Letters: Tinted Windows, Crash Data, Broker Liability
These Letters to the Editor appear in the April 23 print edition of Transport Topics. Click here to subscribe today.
You may want to clarify the following statement from the news item titled “Trucks May Have Tinted Windows, Group Says,” which ran April 6 in TTNews.com: “Truck owners are allowed to tint the windshields and side windows of a truck’s cab, which could protect drivers from harmful sunlight, the International Window Film Association said.” The problem is that not all states allow such tinting.
For example, I live in Wisconsin, where any tinting on the windshield more than 4 inches from the top is illegal for all vehicles. That is basically where cars have factory tint in front of visors.
And I got a ticket in Illinois for slightly tinted side windows; they allow nothing at all — no tinting of windows on a commercial vehicle.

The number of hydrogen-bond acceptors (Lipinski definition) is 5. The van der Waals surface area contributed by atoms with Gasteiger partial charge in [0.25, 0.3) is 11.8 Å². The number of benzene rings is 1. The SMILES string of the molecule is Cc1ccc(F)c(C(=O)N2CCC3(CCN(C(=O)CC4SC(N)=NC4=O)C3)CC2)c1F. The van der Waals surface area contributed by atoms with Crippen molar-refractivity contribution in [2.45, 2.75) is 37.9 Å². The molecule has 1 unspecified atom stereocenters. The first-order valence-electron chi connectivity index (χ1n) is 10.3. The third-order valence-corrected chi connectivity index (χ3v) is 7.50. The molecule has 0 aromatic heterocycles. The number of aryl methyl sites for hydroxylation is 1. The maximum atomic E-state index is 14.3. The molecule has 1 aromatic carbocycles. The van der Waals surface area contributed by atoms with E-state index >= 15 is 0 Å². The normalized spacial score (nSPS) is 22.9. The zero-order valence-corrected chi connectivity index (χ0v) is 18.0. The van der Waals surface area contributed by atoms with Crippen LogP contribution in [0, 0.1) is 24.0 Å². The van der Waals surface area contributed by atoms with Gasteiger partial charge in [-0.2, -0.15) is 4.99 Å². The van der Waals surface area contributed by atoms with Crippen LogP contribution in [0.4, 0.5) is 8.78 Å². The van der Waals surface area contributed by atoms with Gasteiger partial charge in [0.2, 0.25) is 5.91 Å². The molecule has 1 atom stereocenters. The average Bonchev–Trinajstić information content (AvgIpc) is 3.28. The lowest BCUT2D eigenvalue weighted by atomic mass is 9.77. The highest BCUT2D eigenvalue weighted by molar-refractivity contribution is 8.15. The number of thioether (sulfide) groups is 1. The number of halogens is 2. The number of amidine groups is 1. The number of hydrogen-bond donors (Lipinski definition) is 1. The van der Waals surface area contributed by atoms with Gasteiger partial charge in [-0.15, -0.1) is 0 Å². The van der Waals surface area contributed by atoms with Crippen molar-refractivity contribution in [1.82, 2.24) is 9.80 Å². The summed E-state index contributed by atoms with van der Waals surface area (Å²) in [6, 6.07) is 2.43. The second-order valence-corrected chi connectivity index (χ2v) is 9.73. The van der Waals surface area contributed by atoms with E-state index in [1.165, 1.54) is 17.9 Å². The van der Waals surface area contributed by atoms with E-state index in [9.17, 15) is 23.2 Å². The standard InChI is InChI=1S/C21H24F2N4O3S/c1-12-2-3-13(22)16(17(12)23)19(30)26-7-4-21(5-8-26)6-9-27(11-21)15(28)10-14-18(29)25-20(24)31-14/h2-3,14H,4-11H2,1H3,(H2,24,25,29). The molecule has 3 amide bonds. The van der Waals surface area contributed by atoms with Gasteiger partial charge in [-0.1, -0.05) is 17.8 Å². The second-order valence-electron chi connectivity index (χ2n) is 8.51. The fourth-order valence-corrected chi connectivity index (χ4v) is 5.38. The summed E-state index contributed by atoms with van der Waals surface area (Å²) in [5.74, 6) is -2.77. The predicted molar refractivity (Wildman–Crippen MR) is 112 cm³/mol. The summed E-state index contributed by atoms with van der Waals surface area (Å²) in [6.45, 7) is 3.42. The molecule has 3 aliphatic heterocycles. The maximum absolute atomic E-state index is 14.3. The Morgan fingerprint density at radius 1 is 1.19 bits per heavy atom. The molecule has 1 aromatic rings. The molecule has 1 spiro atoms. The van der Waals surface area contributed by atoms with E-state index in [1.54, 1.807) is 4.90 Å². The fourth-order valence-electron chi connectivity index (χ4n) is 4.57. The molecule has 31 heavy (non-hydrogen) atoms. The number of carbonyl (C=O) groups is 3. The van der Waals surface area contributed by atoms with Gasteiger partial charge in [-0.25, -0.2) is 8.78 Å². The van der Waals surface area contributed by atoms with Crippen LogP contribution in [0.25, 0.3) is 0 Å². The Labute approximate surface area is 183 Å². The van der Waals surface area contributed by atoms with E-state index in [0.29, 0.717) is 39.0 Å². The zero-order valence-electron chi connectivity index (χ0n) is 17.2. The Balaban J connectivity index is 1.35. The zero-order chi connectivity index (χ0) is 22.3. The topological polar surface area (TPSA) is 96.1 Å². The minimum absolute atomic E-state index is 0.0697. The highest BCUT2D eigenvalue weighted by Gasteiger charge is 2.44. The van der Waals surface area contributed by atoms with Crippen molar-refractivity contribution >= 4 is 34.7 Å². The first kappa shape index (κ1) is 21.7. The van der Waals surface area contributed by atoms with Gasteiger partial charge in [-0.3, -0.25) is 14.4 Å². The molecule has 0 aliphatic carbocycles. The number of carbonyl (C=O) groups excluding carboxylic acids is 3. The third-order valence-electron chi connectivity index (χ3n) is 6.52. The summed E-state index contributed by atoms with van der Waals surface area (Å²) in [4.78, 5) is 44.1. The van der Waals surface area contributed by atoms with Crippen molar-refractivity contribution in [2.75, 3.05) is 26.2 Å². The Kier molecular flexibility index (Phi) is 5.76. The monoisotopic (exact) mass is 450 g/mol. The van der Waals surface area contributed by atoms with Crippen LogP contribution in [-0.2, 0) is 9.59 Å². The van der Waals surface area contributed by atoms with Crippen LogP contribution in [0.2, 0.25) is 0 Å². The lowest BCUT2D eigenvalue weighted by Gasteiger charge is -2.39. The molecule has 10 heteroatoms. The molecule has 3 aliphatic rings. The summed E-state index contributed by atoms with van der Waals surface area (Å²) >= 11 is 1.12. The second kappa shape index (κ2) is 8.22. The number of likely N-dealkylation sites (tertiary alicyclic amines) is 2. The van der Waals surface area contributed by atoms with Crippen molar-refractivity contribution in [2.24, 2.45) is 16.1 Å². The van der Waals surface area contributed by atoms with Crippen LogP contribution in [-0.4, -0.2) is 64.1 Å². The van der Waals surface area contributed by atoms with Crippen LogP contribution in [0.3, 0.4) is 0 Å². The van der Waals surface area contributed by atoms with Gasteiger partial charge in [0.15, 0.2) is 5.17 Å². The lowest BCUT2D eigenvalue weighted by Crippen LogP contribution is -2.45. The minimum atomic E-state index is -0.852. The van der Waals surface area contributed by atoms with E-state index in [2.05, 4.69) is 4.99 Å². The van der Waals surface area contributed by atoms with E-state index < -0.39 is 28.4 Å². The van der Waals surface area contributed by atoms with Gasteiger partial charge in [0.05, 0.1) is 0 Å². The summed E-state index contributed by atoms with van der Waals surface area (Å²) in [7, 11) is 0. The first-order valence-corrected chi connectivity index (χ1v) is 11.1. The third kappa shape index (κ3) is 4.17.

I would like to comment on the decision by the Federal Motor Carrier Safety Administration to delay the crash data fault rulings, yet disclose to the public more information on fatal accidents (“FMCSA to Disclose Crash Data Despite Delay of Fault Rulings,” 4-9, p. 3).
I find this decision to be profoundly unfair to the motor carrier community, and it should not be implemented.
The breakout of the fatality numbers by the FMCSA should coincide with the implementation of the fault rulings. To do otherwise is a blatant injustice that can do irreparable harm to innocent, safely operating motor carriers.
For the FMCSA also to say they cannot trust the police to give an accurate account of accident details and causes is a slap in the face to law-enforcement personnel across the country. It simply makes no sense. We have to trust our police officers — who are trained and experienced in accident investigation — to give a fair and objective assessment of accident fault. Any “public” group providing input for an accident would bring emotion and motive into the decision.
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